Powered by ProofFactor - Social Proof Notifications

Societal and Cultural Factors Shaping Feminism in Women

May 13, 2023 | 0 comments

blog banner

May 13, 2023 | Essays | 0 comments

Men have dominated women for centuries. The social injustice and women stereotype has been perceived to be a state of order defined by nature which Simone de Beauvoir strongly disagrees with in her book, The Second Sex. Society oppresses and discriminates against women in every aspect, denying them their full rights as the human race. Society fails to acknowledge the uniqueness of both sexes and instead chooses to treat women as objects attributing them to everything inferior. Simone de Beauvoir believes feminism is imposed on women nurtured by external processes they undergo in their development stages right from birth, youth to adulthood in her opening statement of Volume II of the Second Sex that says, ‘one is not born a woman, but becomes a woman.’ This paper focuses on societal and cultural aspects that conspire against the girl child to nurture her feminism, which has defined her unfair place in society for ages. Everything they are exposed to teaches them to be women and to stay women.


People Also Read


The roles of sexes (men and women) that resulted from divisions of labor in society are not naturally defined but rather have been culturally determined given that they differ from community to community and are passed from generation to generation. Women have the most boring jobs with household chores that define their worlds. They are confined and introduced to the kitchen at a tender age since they are made to spend time learning the practical skills of cooking and household management, as implied by Beauvoir (493). This definition of roles still exists in the twenty-first century since society is structured in a manner that a lady’s incompetence in house chores is a silent taboo as they are constantly scolded, while for a man, it is understandable, thus indicating the extent of expectation on women thus contribute to their becoming-woman.

Women’s education centers on their proposed societal primary destiny, which is to get married. They are taught to be submissive, yet in a real sense, no natural phenomenon made men the head of the family. The informal education prepares them exclusively for marriage since they are taught how to handle themselves around men and how to look pretty for men, with the actions of content and submission emphasized. That preparation results in a dream by women to get married into a reputable family to the extent that failing to be married makes them divested and earns them shame in the eyes of their families and society as a whole, as implied by Beauvoir (221). From my experience, unmarried women are not openly scolded but are sidelined and disgraced as society wonders about the cause of their ‘abnormality.’ In addition, women are blamed for broken marriages since society lament bitterly concerning their improper upbringing. One of their fundamental teachings is tolerance and perseverance, which a person needs to survive in an oppressive environment, thus indicating that feminism is nurtured.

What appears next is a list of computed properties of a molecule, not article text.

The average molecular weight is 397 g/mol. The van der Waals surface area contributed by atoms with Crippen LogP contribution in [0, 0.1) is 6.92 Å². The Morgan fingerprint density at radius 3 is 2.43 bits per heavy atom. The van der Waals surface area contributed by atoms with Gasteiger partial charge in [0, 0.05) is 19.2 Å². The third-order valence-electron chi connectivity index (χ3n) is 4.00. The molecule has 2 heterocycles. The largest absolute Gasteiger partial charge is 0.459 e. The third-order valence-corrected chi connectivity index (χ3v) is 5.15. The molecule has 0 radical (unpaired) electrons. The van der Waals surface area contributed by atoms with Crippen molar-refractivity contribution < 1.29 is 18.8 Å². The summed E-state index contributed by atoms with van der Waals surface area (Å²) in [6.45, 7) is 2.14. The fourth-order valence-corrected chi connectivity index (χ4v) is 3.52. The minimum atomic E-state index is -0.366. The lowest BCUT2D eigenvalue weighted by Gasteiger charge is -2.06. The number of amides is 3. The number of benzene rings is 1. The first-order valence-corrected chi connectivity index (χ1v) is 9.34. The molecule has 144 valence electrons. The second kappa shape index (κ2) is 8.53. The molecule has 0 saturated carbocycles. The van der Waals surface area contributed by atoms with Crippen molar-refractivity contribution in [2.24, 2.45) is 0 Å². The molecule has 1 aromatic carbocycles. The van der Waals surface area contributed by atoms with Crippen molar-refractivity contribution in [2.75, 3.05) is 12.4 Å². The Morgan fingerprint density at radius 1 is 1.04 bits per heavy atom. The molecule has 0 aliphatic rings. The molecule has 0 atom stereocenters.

Feminism is indeed cultivated. Currently, newborn babies’ sexes are distinguished by color. The girl child is assigned the pink color while the boy blue. The girl child’s room is decorated in pink, and she is dressed in pink. These colors are not naturally selected. Instead, they are cultural practices imposed on society. Thus, society initiates inequality right from birth. The blue and pink culture implies the boundary of the boy and girl child worlds. This initiation ensures that the girl child grows up knowing her limits and societal expectations of her, as Beauvoir implies (52). The pink color implies she is a doll and emphasizes that she is an object to be adored which defines her choices in life for eternality. Any attempt to redeem herself from the pink color is not taken kindly as society scolds her for going against culture and crossing forbidden lines, as she is branded unkind names like ‘tomboy.’